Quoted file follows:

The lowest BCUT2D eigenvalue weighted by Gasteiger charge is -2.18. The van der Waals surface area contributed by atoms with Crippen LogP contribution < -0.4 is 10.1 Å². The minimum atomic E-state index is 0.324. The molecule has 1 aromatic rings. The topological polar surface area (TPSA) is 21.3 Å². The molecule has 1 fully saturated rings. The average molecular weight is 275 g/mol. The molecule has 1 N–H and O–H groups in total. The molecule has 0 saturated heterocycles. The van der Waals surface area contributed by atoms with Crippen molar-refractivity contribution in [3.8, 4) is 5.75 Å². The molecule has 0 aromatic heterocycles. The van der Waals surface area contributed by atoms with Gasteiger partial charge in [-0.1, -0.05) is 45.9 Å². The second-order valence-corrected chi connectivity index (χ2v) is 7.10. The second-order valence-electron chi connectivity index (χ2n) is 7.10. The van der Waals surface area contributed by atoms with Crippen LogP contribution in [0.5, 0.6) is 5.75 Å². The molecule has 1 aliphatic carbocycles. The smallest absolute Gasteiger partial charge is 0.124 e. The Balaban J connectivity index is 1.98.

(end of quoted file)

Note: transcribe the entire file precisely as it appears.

The lowest BCUT2D eigenvalue weighted by Gasteiger charge is -2.18. The van der Waals surface area contributed by atoms with Crippen LogP contribution < -0.4 is 10.1 Å². The minimum atomic E-state index is 0.324. The molecule has 1 aromatic rings. The topological polar surface area (TPSA) is 21.3 Å². The molecule has 1 fully saturated rings. The average molecular weight is 275 g/mol. The molecule has 1 N–H and O–H groups in total. The molecule has 0 saturated heterocycles. The van der Waals surface area contributed by atoms with Crippen molar-refractivity contribution in [3.8, 4) is 5.75 Å². The molecule has 0 aromatic heterocycles. The van der Waals surface area contributed by atoms with Gasteiger partial charge in [-0.1, -0.05) is 45.9 Å². The second-order valence-corrected chi connectivity index (χ2v) is 7.10. The second-order valence-electron chi connectivity index (χ2n) is 7.10. The van der Waals surface area contributed by atoms with Crippen LogP contribution in [0.5, 0.6) is 5.75 Å². The molecule has 1 aliphatic carbocycles. The smallest absolute Gasteiger partial charge is 0.124 e. The Balaban J connectivity index is 1.98.